Friday, June 1, 2012

Last class

Our last class meeting will be Monday, June 4. If this interferes with your finals schedule, its fine to skip. But we will cover MCMC in a bit more detail, so if you'd like to learn, please show up!

Monday, May 28, 2012

Wrapping things up

We're closing in on the end of the term. Here's what's due and when:

  • CA5 due Monday, June 4 (Dropbox) 
  • Final projects due Friday June 8 (Dropbox)

Add this to the end of CA5:

8) Simulate a 5-pixel data set with flux per pixel described by F(z) = a*(z-1)^2 + b*(z-1) + c, with a=3, b=0.2, c=4. Then use an MCMC routine to produce the two-dimensional PDF for {a,b,c}, as well as the individual 1-dimensional PDFs for a, b and c. 

The basic algorithm for MCMC is as follows:

  1. Evaluate the likelihood of the data at an initial, guessed set of parameters {a,b,c}. Call this L0
  2. Evaluate a new likelihood L1 at a new set of parameters, say {a+delta,b,c}, where delta is a small perturbation drawn from a "jump distribution." This jump is usually just a call to a normally-distributed random number generator centered on the current value. The parameter to perturb is also drawn at random (there are other ways to do this, but this is the easiest in my experience).
  3. If L1/L0 > 1, then add the new set of parameters to the chain (array of parameters). If L1/L0 < 1, then add the new parameters to the chain if a uniform random number is less than L1/L0. Else, just add the previous set of parameters to the chain.
  4. Goto 1 until the desired number of chain links is calculated (usually 1e5 to 1e7 links).

For three parameters, the array of chains will be a 3xN array, where N is the number of chains run. Each chain turns out to be the marginalized, posterior pdf of that parameter, which is pretty cool.

For more info, check out Wikipedia, or Appendix A of this classic astronomy article:

I will be available during office hours Wednesday (10am-11am) to go over MCMC in greater detail.

Thursday, May 17, 2012

Correction on my last post

Both the title and body of my previous post referenced Class Activity 2, when I meant to refer to Class Activity 4 (CA4). Since you already turned in CA2, I hope this wasn't too confusing!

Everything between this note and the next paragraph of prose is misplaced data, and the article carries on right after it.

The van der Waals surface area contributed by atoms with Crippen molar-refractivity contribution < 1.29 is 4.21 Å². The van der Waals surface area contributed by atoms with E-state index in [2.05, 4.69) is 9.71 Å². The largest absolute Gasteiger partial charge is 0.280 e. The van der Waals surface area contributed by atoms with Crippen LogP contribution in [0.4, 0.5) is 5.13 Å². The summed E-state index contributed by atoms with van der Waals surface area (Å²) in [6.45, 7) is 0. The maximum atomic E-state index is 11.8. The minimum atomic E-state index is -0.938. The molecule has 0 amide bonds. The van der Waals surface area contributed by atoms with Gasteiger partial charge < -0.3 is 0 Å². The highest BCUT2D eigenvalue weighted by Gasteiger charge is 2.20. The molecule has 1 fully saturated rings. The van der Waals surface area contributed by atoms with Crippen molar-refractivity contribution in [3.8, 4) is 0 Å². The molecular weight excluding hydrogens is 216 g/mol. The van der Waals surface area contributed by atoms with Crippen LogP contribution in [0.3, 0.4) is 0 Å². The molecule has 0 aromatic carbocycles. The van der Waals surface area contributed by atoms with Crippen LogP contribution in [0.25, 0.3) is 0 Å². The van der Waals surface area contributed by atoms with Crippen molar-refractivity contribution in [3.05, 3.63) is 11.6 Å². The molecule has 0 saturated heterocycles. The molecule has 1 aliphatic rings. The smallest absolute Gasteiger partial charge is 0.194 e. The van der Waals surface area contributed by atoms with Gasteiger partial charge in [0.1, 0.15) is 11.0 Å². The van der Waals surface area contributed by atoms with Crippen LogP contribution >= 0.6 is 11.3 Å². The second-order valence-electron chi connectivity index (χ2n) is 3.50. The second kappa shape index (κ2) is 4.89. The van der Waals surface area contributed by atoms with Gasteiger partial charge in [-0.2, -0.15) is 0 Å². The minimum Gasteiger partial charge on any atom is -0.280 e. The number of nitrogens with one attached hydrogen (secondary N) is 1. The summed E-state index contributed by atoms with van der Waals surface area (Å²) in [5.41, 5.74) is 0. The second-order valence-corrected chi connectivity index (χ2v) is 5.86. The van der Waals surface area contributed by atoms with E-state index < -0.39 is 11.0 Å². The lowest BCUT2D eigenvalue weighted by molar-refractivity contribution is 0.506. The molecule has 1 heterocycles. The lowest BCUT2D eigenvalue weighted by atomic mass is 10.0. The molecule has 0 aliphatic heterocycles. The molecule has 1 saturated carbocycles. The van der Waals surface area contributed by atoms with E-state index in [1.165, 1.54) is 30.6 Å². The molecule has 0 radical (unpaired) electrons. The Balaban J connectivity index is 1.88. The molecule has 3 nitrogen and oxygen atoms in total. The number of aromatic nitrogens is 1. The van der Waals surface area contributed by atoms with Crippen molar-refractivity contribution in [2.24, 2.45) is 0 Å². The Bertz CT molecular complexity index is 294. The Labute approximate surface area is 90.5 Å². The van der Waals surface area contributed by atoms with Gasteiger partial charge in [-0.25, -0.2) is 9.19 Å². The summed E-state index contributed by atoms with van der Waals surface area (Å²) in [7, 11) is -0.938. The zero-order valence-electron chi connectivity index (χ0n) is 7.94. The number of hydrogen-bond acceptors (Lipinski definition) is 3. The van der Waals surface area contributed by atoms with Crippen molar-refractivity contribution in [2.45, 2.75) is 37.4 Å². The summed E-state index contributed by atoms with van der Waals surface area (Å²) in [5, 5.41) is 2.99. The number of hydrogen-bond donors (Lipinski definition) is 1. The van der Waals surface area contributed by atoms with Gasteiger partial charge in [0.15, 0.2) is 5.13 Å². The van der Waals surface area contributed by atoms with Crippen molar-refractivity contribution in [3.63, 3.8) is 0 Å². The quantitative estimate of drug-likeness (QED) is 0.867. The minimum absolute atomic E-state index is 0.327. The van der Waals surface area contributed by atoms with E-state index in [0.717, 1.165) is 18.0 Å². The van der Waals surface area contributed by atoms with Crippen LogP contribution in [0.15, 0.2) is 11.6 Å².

Wednesday, May 16, 2012

Class Activity 4

For those of you who have completed CA4 through problem 2, you can consider yourselves complete on that class activity and you may turn in what you have. For those of you who completed through problem 4, kudos to you and you should feel good about the extra skills you picked up as a result. The time invested will pay off in your research career, I can assure you.

For now, I'd like all of you to focus on the reading assignment (Chapter 4.1 in Sivia) described in a previous post so you can get the most out of CA5 this Friday. I'll be back in town and I'll give a short lecture before we dive into the next activity.

2D posterior plot is easy ---CA3_problem4

Debugging is annoying and we frequently run into a lot of problems when plotting 2D posterior contour.  Believe me, you are not alone.  There is a simple code I used for CA3 problem4. It is not optimized but it shows some standard steps to do the 2D posterior plots which I find useful.

# step1: read your data and do some basic check (visualization is important)
# step2: prepare a 2D -parameter mesh grid, which can be done by meshgrid function in numpy
# step3: Given the 2D parameter grid, we can calculate the probability of each datum at the every grid    coordinate, i.e. , a 2D probability for each data point. It is usually convenient to do it in log scale.
# step4:  sum the log probability of all data points, then we have the joint 2D log probability for
 the whole data set.
# step5: find the maximum joint log probability and subtract it. We do this to avoid numerical outflow problem since unnormalized  joint probability is usually a very small value.